Airway management following repair of cervical tracheal injuries: A retrospective, multicenter study

Academic Article


  • BACKGROUND: Optimal airway management following repair of cervical tracheal injuries is unknown. This study aimed to determine the optimal airway strategy following cervical tracheal injury repair. METHODS: Patients with cervical tracheal injuries admitted from January 2000 to January 2014 at seven US Level I trauma centers were identified. Patients were grouped depending on postoperative airway management: immediate or early extubation (≥24 hours, EXT), prolonged intubation (>24 hours, INT), and immediate tracheostomy (TRACH). Following univariate analysis, a multivariate model was then developed to evaluate for surgical site infection (SSI) and intensive care and ventilator-free days, comparing INT and TRACH with EXT as the reference. RESULTS: A total of 120 cervical tracheal injuries were treated at seven Level I trauma centers. Ten patients were excluded for incomplete data, and seven died within 24 hours of admission, leaving 103 patients included in the study. Patients were grouped based on airway management: 40 (39%) in the EXT, 30 (29%) in the INT, and 33 (32%) in the TRACH group. There were no differences in demographics or injury mechanism. The INTand TRACH groups were more severely injured than the EXT group (median Injury Severity Score [ISS]: INT, 25; TRACH, 17 vs. EXT, 16; p < 0.01). Despite a higher SSI rate (TRACH, 21%vs. INT, 13%vs. EXT, 2%; p = 0.11), the TRACH group had a lower mortality rate (TRACH, 0% vs. INT, 13% vs. EXT, 0%, p < 0.01) and more ventilator-free days compared with the INT cohort. On multivariate analysis, tracheostomy was associated with an increased risk in the odds of SSI (odds ratio, 9.56; 95% confidence interval, compared with both EXT and INT, while INTwas associated with fewer ventilator-free days (correlation coefficient,.9.24; 95% confidence interval,.12.30 to.6.18) compared with both EXT and TRACH. CONCLUSION: In patients with a cervical tracheal injury, immediate or early extubation was common and safe. However, among those with more severe injuries, immediate tracheostomy versus prolonged intubation presents a risk-benefit decision. Immediate tracheostomy is associated with increased risk of SSI, while prolonged intubation is associated with higher risk of mortality and fewer ventilatorfree days.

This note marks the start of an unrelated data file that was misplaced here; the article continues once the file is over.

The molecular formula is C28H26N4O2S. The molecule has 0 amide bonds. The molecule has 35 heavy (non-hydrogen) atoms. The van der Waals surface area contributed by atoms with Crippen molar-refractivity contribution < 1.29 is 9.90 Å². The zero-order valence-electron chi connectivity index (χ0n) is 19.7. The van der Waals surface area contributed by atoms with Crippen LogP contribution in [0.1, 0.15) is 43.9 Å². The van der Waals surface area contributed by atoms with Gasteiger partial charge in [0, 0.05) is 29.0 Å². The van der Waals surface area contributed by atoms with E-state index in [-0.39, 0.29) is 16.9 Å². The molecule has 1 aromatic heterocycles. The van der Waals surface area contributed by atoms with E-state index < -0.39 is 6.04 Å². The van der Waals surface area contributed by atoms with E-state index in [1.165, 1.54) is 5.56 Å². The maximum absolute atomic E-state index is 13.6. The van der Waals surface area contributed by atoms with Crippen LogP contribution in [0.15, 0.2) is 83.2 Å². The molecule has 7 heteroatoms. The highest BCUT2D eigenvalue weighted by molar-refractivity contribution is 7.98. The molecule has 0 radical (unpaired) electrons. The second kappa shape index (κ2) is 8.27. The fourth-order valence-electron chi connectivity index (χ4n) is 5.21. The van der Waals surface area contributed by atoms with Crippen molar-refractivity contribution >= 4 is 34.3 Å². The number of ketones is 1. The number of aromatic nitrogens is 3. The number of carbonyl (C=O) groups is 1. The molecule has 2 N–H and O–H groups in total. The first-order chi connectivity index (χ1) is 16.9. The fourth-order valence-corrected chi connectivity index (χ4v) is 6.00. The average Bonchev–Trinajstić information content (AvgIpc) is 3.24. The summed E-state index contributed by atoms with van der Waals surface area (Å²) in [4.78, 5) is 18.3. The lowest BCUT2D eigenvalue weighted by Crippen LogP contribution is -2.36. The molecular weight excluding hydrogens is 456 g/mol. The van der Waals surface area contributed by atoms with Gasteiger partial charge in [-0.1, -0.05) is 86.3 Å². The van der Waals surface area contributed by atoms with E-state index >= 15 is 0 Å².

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    Author List

  • Harvin JA; Taub EA; Cotton BA; Brocker J; Stein DM; Dilektasli E; Inaba K; Vella MA; Guillamondegui O; Kodadek LM
  • Start Page

  • 366
  • End Page

  • 371
  • Volume

  • 80
  • Issue

  • 3